Exploring mechanisms for contextual modulation in V1

Date

2022-12-02

Authors

Whitmire, Matthew P.

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Abstract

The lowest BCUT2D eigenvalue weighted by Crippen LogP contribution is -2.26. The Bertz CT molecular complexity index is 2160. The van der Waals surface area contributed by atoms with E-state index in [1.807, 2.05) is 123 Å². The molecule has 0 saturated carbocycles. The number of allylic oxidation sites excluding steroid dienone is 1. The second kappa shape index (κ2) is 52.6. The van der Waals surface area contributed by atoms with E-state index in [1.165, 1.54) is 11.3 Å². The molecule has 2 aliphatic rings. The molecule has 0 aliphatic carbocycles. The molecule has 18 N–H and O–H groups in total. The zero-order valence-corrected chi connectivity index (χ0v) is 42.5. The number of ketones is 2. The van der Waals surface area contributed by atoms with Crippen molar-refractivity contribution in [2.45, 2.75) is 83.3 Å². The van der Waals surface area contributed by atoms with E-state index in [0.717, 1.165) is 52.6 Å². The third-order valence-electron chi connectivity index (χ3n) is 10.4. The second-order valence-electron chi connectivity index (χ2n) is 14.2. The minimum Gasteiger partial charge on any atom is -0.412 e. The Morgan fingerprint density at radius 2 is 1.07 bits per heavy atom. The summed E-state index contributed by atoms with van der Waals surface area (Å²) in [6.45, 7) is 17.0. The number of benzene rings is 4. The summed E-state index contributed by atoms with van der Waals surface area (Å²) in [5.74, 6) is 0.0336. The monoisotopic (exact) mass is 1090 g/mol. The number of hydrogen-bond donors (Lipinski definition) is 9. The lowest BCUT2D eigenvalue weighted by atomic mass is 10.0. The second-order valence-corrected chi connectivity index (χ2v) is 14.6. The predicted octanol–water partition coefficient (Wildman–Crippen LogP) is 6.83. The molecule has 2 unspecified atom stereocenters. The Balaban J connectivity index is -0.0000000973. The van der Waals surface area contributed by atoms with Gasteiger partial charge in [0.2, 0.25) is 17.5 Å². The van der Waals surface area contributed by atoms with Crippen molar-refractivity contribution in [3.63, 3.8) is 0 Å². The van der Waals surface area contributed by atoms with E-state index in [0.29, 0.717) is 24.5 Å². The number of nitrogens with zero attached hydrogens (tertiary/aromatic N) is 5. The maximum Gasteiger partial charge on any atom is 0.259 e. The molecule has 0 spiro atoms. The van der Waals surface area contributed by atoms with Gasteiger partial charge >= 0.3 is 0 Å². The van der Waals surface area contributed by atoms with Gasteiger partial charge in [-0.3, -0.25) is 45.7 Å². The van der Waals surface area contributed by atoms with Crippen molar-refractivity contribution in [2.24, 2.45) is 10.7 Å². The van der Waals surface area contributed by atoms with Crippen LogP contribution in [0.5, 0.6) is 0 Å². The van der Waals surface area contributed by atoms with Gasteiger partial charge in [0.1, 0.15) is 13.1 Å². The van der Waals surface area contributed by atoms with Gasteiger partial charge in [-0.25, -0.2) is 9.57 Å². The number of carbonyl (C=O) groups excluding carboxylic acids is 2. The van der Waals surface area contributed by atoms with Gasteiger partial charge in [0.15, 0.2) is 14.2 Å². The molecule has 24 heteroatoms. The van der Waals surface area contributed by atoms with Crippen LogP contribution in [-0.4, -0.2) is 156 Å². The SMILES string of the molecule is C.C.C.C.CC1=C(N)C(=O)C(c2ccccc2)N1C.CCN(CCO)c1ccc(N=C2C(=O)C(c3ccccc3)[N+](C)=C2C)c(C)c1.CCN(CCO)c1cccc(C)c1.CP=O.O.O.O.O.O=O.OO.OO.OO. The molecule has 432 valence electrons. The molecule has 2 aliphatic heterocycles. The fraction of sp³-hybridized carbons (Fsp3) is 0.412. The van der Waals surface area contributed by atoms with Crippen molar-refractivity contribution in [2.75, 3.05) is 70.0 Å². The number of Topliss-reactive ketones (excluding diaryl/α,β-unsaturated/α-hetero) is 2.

The brain can quickly take complex visual information in a scene and group together or distinguish relevant features, allowing us to seamlessly interpret and interact with the world around us. Evidence from recordings in visual cortex have shown that neurons not only responsive to stimuli within their receptive field, but also sensitive to stimuli in the surrounding area. This effect is referred to as contextual modulation. The primary visual cortex (V1) represents high resolution spatial information and stands as the bottleneck before all other visual processing in the cortex, making it a prime location to study complex mechanisms for sensory encoding, like contextual modulation. This dissertation investigates contextual modulation mechanisms present in V1 by: 1) testing if the large-scale population activity in V1 contributes to contour grouping while a monkey is engaged in a complex and difficult contour detection task, and 2) comparing how excitatory and inhibitory cell populations in V1 contribute to orientation tuning, size tuning, and surround modulation effects. First, I will show that we can train rhesus macaques to reliably perform a complex contour detection task with stimuli based on the statistics of contours found in natural scenes. Next, I will demonstrate that when recording voltage sensitive dye imaging signals during the contour detection task, V1 does not show evidence of participating in the contour grouping computation. This suggests V1 may only relay information from individual elements, which are then grouped together in subsequent visual areas. Continuing, I will present that inhibitory cells in macaque V1 show orientation tuning and orientation maps with broader tuning than excitatory cells. Then, I will demonstrate that inhibitory and excitatory size tuning and receptive field sizes do not differ substantially and that V1 surround modulation may be sensitive to general discontinuity, rather than only orientation difference. These results do not support key models of inhibition during size tuning effects and open the field to more work comparing contextual modulation effects across excitatory and inhibitory cells in macaque. Overall, this thesis challenges widely held models of contextual modulation in V1, both for contour grouping and how inhibition shapes surround modulation effects.

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